Lori Soderlind Interview w Sigrid

Sigrid Nunez:
What Good Comes of Staying With the Work 

Read Sigrid Nunez’s most recent novel, The Friend, and you’ll know she is an author who values the art of writing, and more than that, she is an author who values literary arts as essential to our culture, and more than even that, she is an author who came of literary age in a world that revered the finest writers as gifted truth-tellers. She is an author who quotes Rilke, who said writing is a religion requiring the devotion of a priest. 

Nunez belongs to a kind of late 20th century, early 21st century literary canon of authors because of the seriousness of her work but also, really, simply because her prose is so good. Words come up in reviews and articles all the time trying to pin its quality down—it is lucid, confident, direct; it conveys vivid immediacy, uncompromising honesty. No wonder that she wowed the literary establishment right out of the gate. Her first novel, A Feather on the Breath of God, was a finalist for the PEN/Hemingway Award for first fiction. From there, she went on to write six more novels and a memoir, steadily accumulating a raft of honors from various academies until finally, in 2018, The Friend won the National Book Award. 

Nunez taught the 2018 Fall Writers’ Weekend workshop at Manhattanville, where she also joined us for a conversation and a reading. In that conversation, I asked her, among other things, about the fifteen years of uncertainty that preceded her first book sale. Those years, after she had finished graduate school but before her writing began getting noticed, would have challenged the confidence of any writer. Still, Nunez stayed with this one kind of work she knew she wanted to do. With the prestigious National Book Award now assuring her place among our great literary lights, writers can take inspiration not only from her writing but also her determination. Here is a transcript of our October 2018 interview. 

Lori Soderlind: I have been thinking about the twenty-

three years of writing that you’ve done since A Feather on the Breath of God came out in 1995. You’ve been publishing steadily since this book came out. Every couple of years there is another book, and for a while there was a book every year. That is a very impressive level of artistic stamina. How are you doing that?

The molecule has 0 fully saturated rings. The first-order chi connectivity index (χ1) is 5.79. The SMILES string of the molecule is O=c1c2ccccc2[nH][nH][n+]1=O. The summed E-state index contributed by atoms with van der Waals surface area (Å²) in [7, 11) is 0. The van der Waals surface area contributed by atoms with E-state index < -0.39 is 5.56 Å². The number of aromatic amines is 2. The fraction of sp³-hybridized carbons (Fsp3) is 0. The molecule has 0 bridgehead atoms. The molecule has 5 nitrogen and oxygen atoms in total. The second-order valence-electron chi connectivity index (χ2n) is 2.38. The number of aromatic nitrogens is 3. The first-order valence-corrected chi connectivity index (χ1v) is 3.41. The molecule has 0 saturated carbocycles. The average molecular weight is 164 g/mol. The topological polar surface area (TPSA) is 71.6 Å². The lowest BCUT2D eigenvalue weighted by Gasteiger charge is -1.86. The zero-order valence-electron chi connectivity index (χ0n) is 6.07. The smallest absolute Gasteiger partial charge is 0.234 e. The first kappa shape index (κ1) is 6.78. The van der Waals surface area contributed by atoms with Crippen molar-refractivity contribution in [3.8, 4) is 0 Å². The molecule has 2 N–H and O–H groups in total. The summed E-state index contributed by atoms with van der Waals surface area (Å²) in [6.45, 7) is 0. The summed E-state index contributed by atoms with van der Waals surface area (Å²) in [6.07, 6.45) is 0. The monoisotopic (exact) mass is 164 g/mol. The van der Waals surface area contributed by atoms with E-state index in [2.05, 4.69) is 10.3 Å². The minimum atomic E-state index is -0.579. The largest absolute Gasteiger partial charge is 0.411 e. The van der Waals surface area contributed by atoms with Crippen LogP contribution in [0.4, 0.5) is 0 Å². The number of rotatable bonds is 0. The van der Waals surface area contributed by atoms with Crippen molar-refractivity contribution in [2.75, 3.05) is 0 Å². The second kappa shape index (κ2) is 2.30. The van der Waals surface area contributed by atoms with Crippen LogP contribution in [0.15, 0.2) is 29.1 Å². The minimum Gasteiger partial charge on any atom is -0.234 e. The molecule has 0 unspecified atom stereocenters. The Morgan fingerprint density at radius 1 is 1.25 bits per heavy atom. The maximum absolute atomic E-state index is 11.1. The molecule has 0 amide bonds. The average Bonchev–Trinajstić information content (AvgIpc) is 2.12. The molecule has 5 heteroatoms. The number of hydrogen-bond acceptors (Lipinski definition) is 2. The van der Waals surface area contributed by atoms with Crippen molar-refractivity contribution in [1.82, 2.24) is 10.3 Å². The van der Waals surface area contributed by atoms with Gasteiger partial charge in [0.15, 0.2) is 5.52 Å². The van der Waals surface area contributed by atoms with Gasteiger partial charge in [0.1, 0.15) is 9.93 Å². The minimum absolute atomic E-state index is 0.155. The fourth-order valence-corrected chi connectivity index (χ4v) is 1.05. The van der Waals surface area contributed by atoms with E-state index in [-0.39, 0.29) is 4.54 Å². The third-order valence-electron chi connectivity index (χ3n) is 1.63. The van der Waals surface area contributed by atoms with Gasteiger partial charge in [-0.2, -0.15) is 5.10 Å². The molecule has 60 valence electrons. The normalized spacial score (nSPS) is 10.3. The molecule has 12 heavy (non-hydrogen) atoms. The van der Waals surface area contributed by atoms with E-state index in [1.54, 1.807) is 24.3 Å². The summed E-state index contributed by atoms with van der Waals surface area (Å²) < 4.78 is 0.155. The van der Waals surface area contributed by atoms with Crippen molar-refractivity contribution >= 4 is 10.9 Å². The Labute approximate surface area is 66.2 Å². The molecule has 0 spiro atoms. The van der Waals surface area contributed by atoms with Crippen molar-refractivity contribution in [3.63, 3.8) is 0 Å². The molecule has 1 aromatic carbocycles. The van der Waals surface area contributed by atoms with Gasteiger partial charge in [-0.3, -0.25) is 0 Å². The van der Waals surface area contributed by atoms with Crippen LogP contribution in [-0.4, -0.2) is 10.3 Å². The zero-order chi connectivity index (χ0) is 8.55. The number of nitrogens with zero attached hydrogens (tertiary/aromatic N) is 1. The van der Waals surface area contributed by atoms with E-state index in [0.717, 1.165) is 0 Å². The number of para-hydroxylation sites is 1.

Sigrid Nunez: Well, some of the books are short... But it is what I want to be doing. I knew that I wanted to be doing this from an early age. Once school was finished that was my goal. Any kind of job that I had was not as important, just something to make ends meet and support my writing habit. If it is something that you do all the time, like a book every two years, as long as it is not a seven-hundred page book or a work of non-fiction that requires an extensive amount of research it is really not much, as far as the rate of pages. But the steadiness of it is what kept me going, just because it was what I wanted to do and what I want to do still. 

Soderlind: So, you set your mind to doing it and just kept doing it. Now if you didn’t do it what would you do?

Nunez: What would I do? I don’t know. It would be very strange to not be writing after all this time. But it is true also that you write a book because you have an idea for a book or a story that you want to tell. And I have always had something whenever I was finishing, (I was) thinking, “You know what I’d like to do next?” And I would have an idea. But I suppose if that stopped, I would do something else for a while until I had a good idea or inspiration for a story or a book. 

Soderlind: Something else in the interim? Work at Starbucks? Dog walker, maybe? 

Nunez: Oh, I have no idea what I would do, it would be very strange. I wouldn’t feel like myself. 

Soderlind: A Feather on the Breath of God, by the way, is one of my favorite titles for a book—I love that title. It was published in 1995 and you finished your MFA program at Columbia about fifteen years before that. So, I think about that particularly because so many people in our audience are MFA students or alumni. That fifteen-year or so gap, that’s the part where most people give up. Can you tell us what was going on with you at that time? 

Nunez: See that’s interesting because you were just talking about being very productive since 1995. During that time after getting the MFA, I was writing, but I wasn’t writing as much as I would later on. I was writing stories, a few of which got published. I started novels and longer works that didn’t carry through, so I kind of think of those fifteen years as a long apprenticeship. I wasn’t so good at it where I was able to work every day. The book that came out in 1995 was actually finished in 1993; that’s how long it took to get it out there. I would try to write certain things like stories and would try to sell them and there were rejections and some acceptances. But I was still the same person and I still had some jobs. I went to the New York Review of Books, I taught ESL and I did a variety of things. But I did not pursue another serious career. 

Soderlind: So, you were writing all along? 

Nunez: Yes, I was writing all along, just not well, not steadily, not every day and not with very much confidence. 

Soderlind: As I say, that is about the time that most people give up. This time passes and it’s not happening in terms of publication or whatever means success to you, and it is very easy at that point to get distracted. If not to give up.